Saturday, October 20, 2007

Gathering, Revisited

This morning, I picked cranberries.

It sounds so ordinary, typed plainly like that. It was anything but ordinary or plain.

Our cranberries here are tundra-dwellers, not bog cranberries, and grow close to the ground and moss. All advice suggests picking them after the first frost, so they will be sweeter. Not sweet. Just sweeter than they would have been otherwise. The advisors did not mention how much deeper the red would be -- the color of blood that has congealed slightly -- but that was an easy observation.

I didn't get to pick cranberries last year. I was gone before the first frost, and when I returned, we had snow cover until spring. I had been told you could pick the berries until April, if there was no snow cover. That didn't happen last winter. So this was my first experience. Almost. I picked a couple small batches in the last week, just enough for my oatmeal in the morning.

This morning, though, I was determined to get out there while they were still frozen from the night's frigid temperatures. I thought I had gotten used to the tundra's beauty, not immune to it, but at least comfortable enough with it so I didn't have to actively appreciate every small vista my eyes wandered to. And maybe during the day, when it is thawed, I have reached that level of intimacy.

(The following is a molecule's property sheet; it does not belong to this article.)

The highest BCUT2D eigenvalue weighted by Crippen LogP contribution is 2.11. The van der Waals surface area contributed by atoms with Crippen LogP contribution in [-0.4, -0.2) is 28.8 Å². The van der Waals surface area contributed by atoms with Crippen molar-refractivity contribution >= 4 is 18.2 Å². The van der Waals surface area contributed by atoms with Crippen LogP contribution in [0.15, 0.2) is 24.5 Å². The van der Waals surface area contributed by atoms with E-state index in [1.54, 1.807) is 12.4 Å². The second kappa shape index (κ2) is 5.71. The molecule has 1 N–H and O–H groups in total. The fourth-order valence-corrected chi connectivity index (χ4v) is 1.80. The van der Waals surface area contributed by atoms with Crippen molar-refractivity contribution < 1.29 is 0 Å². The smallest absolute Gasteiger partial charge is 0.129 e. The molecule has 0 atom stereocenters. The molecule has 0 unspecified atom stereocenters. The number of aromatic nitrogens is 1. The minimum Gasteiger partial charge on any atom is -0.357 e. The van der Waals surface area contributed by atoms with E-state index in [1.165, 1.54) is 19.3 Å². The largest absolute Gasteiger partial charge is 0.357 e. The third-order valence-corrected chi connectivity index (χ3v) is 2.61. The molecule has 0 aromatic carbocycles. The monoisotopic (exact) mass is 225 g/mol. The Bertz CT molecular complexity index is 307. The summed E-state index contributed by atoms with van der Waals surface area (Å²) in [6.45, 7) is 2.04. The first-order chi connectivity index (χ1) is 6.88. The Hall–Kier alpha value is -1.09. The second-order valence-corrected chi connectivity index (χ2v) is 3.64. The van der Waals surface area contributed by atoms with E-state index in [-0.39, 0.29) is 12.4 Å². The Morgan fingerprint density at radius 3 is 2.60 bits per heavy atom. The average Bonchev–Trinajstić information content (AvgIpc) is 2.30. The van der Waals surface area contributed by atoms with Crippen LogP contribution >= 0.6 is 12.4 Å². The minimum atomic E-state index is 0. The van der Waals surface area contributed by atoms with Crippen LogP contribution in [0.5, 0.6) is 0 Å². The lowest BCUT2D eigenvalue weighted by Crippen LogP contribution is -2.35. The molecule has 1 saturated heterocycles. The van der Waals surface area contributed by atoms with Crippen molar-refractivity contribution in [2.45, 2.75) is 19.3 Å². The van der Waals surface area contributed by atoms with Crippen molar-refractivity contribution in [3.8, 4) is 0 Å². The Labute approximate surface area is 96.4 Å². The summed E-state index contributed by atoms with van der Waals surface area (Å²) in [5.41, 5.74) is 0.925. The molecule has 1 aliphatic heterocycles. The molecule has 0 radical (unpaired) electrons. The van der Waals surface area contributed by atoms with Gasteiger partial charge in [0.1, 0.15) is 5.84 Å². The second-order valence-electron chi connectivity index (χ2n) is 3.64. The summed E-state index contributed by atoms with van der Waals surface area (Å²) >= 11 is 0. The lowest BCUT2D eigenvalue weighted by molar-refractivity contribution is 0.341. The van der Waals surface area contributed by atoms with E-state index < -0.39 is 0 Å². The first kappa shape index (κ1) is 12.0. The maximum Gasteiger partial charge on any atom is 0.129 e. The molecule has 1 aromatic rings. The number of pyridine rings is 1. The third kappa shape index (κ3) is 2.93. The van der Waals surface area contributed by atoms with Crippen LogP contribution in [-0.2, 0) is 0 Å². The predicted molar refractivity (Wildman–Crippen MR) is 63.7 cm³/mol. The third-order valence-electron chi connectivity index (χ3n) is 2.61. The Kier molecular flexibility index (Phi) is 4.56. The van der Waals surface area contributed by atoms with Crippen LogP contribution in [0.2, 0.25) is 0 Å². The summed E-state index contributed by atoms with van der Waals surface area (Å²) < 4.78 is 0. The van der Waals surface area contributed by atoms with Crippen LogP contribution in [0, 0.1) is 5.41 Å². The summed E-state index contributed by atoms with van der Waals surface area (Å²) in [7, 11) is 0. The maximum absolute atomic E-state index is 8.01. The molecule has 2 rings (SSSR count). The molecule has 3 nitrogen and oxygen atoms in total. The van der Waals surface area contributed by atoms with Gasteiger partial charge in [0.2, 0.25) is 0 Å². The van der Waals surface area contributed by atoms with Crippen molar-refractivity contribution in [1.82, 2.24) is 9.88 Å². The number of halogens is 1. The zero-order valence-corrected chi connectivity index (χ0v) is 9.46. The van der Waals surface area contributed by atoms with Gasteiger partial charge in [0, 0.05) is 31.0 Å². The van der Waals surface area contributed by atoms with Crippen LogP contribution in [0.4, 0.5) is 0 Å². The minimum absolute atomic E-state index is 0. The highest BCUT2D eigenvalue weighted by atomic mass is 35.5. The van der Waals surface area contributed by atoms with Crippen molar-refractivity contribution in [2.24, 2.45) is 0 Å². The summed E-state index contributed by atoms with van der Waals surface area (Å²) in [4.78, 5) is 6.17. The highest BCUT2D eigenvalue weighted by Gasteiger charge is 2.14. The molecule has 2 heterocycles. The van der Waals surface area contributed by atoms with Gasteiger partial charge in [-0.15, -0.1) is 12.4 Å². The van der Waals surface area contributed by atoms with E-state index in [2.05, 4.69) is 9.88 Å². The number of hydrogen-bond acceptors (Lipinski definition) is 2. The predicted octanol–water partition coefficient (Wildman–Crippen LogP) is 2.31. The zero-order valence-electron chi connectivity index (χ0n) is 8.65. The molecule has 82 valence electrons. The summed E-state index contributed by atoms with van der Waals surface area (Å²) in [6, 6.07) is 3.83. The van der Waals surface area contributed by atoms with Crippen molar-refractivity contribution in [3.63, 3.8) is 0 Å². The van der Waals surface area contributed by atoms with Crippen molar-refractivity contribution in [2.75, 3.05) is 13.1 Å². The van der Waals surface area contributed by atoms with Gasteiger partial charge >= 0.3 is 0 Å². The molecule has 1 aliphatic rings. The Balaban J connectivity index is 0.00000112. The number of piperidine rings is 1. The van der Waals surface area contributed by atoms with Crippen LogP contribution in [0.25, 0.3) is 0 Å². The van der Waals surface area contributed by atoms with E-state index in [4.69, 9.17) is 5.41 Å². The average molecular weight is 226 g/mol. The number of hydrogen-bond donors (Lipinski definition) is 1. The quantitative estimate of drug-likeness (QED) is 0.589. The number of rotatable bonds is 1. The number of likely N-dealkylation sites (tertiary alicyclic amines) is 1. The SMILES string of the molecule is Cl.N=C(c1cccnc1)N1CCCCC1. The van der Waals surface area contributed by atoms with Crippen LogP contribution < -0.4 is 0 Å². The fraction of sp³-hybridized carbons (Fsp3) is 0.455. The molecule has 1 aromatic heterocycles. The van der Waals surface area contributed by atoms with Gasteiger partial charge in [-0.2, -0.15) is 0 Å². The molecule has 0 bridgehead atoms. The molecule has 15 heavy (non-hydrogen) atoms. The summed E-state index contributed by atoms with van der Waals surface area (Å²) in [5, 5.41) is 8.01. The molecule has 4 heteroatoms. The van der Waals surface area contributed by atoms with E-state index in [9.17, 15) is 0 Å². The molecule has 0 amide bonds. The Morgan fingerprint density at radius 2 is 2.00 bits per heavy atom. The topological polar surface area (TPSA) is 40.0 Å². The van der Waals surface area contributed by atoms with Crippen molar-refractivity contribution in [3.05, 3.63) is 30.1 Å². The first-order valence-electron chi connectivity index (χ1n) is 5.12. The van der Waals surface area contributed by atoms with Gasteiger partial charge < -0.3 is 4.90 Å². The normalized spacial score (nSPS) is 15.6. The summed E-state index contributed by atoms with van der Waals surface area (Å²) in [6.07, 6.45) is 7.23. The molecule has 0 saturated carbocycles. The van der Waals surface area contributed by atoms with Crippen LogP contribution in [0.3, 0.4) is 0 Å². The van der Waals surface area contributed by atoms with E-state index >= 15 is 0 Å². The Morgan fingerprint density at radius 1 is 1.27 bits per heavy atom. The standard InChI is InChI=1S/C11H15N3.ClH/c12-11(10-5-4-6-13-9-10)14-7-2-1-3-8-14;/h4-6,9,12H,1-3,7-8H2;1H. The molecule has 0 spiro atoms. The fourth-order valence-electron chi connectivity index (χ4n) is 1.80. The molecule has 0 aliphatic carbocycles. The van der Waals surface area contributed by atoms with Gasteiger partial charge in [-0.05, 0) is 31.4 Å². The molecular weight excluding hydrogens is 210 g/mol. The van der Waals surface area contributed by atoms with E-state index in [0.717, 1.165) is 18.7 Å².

Not this morning.

Most of the berries I picked still had a frost on them, as if nature had sugared them for me in preparation for decorating a cake. They lay nestled in frost-crunchy leaves with moss lying alongside, crisp and ice-outlined. I was unprepared for the beauty of the truly frozen tundra. I may have joked about living on the frozen tundra over the past couple years, but until this morning, I'm not sure I'd ever really experienced the tundra except when thawed. It is a different landscape below 32 degrees.

Maybe the knowledge that I will soon leave this tangled miniature jungle imbued it with a special radiance this morning. The skies were gray, so it wasn't the angle of the light or the quality of the sunshine. Or maybe knowing that my gathering opportunities will be limited in my new life in the desert made this particular foraging expedition just that much more special.

I don't know. What I do know is that the cold disappeared. My vision took in the layers of vegetation more clearly than usual. I appreciated the unfrosted berries hiding beneath icy, fall-reddened leaves as much as the sugary berries sticking up above their foliage, begging to fall into my ungloved fingers.

I will gather again tomorrow morning, before the sun warms the berries and their tundra home. I don't know if it will be as magical as this morning. I don't know if it can be. Even if it is just a typical berrying outing, I will be grateful as always that I can gather to me wild foods tended only by nature; that I can return, however briefly, to a simpler, shorter food chain that ties me so directly to the earth and its bounty.

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